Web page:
Data are expressed as No. (%) or mean ± standard deviation.

The independent predictors of LDL-C < 70 mg/dL in the multivariable analysis are shown in Table 3. The highest OR was associated with high-intensity cholesterol-lowering therapy. Lipid control was also better among diabetic patients, patients with diets containing less white bread and/or rice, and, finally, patients with a shorter history of dyslipidemia.

Table 3. Independent Predictors of Low-density Lipoprotein Cholesterol < 70 mg/dL. Logistic Regression

  OR (95%CI) P
Initial HR (for every 10 beats +) 0.8 (0.67-0.90) .002
Time since diagnosis (for every 5 y +) 0.9 (0.76-0.98) .024
Diet low in white bread and rice, or rich in wholegrain bread 1.4 (1.01-1.90) .041
Diabetes mellitus 1.9 (1.35-2.60) < .001
Cholesterol-lowering therapy
Moderate intensity 1.8 (0.85-3.80) .120
High intensity 3.1 (1.48-6.50) .003

95%CI, 95% confidence interval; HR, heart rate; LDL-C, low-density lipoprotein cholesterol; OR, odds ratio.
C-statistic = 0.67 (0.63-0.71).
P value for Hosmer-Lemeshow goodness of fit = .23.

Physician Attitude to Poor Control

We analyzed prescription changes that physicians made for the 776 patients who had LDL-C ≥ 70 mg/dL. No change was made in 70% of patients. Therapy intensity was increased in 26% and was reduced in 3%. The main variables associated with up titration of therapy were low-strength therapy at baseline (OR = 5.05; 95%CI, 3.3-9.2) and the LDL-C value itself (OR = 1.2; 95%CI, 1.01-1.02). Specifically, of the patients with baseline LDL-C ≥ 70 mg/dL, an LDL-C value of 140 ± 43 mg/dL was found among patients whose therapy was up titrated vs a value of 104 ± 36 mg/dL among those whose therapy remained unchanged (< .001). We also analyzed physician characteristics and found a more proactive attitude to up titration among older physicians (= .02).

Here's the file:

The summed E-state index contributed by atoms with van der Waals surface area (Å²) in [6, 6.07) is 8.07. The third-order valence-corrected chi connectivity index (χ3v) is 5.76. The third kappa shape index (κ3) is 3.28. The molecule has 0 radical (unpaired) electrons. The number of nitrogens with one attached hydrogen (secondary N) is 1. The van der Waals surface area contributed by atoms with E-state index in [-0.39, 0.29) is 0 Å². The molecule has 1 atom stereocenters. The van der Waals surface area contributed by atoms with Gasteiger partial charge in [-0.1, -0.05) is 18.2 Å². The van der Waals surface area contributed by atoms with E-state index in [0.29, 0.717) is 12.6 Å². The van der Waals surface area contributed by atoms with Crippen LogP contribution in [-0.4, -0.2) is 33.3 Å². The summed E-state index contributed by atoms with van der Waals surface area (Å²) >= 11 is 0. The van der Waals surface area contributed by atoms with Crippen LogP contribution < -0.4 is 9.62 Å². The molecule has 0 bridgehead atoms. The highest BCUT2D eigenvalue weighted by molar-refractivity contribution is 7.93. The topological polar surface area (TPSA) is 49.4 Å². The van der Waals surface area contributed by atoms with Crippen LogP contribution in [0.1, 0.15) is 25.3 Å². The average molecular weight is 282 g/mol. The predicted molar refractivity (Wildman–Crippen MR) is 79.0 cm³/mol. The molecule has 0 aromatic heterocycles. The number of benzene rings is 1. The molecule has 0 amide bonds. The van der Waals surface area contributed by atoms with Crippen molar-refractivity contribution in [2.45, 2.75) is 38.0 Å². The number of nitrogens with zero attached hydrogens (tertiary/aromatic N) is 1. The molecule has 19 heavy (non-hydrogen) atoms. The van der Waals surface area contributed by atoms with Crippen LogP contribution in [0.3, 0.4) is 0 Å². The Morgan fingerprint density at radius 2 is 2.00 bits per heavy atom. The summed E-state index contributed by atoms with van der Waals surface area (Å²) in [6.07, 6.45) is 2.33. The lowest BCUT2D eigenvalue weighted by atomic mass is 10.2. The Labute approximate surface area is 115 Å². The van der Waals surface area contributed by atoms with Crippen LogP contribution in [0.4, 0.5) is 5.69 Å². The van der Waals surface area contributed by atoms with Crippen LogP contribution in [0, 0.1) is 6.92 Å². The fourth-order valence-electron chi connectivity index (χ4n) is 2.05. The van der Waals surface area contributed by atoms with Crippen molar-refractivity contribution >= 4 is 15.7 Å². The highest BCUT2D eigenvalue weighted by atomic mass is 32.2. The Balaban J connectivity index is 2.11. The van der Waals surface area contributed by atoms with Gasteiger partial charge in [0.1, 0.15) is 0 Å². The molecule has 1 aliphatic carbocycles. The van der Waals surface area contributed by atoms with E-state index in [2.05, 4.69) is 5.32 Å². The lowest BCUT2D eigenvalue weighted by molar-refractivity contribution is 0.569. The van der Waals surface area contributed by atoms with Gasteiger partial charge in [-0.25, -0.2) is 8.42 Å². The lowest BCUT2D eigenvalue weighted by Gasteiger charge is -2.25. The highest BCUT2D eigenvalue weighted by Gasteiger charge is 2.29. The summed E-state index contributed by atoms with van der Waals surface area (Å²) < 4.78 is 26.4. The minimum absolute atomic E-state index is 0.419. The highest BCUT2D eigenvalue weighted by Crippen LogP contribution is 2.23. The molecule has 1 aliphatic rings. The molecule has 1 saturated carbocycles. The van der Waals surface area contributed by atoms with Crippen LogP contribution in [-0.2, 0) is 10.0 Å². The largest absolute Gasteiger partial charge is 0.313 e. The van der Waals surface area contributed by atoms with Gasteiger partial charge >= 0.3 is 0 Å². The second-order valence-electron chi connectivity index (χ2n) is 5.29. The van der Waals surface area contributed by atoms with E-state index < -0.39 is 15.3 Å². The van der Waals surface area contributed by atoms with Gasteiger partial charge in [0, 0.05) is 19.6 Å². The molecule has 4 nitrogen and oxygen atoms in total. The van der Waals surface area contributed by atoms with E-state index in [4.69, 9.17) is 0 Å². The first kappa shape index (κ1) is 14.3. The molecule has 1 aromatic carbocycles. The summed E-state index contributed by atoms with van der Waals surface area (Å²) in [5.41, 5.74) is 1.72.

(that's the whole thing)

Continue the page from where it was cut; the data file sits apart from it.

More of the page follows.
Analysis by Autonomous Community

Figure 2 shows a major difference in baseline LDL-C values by autonomous community. We also found differences when we investigated variability among autonomous communities in high-intensity cholesterol-lowering therapy prescription rates (Figure 3). In the unadjusted multilevel model, this variability was 75%, with ICC = 0.14 (95%CI, 0.05-0.32) and MOR = 4.02 (95%CI, 1.22-6.65) (Table 4). Various baseline patient characteristics were associated with a higher prescription rate of high-intensity cholesterol-lowering therapy: age, hypertension, smoking, history of myocardial infarction, and baseline LDL-C. Variability among autonomous communities remained unchanged after adjustment for these variables (ICC = 0.14; 95%CI, 0.05-0.31; MOR = 2.45; 95%CI, 1.21-6.4), showing there must be another factor unrelated to patient profiles that would explain this prescription rate. Finally, we adjusted by the “global population” variable by autonomous communities, and found that variability persisted (ICC = 0.16; 95%CI, 0.05-0.35; MOR = 3.28; 95%CI, 1.25-9.41), suggesting variability in the care process unexplained by individual patient characteristics or autonomous community population size.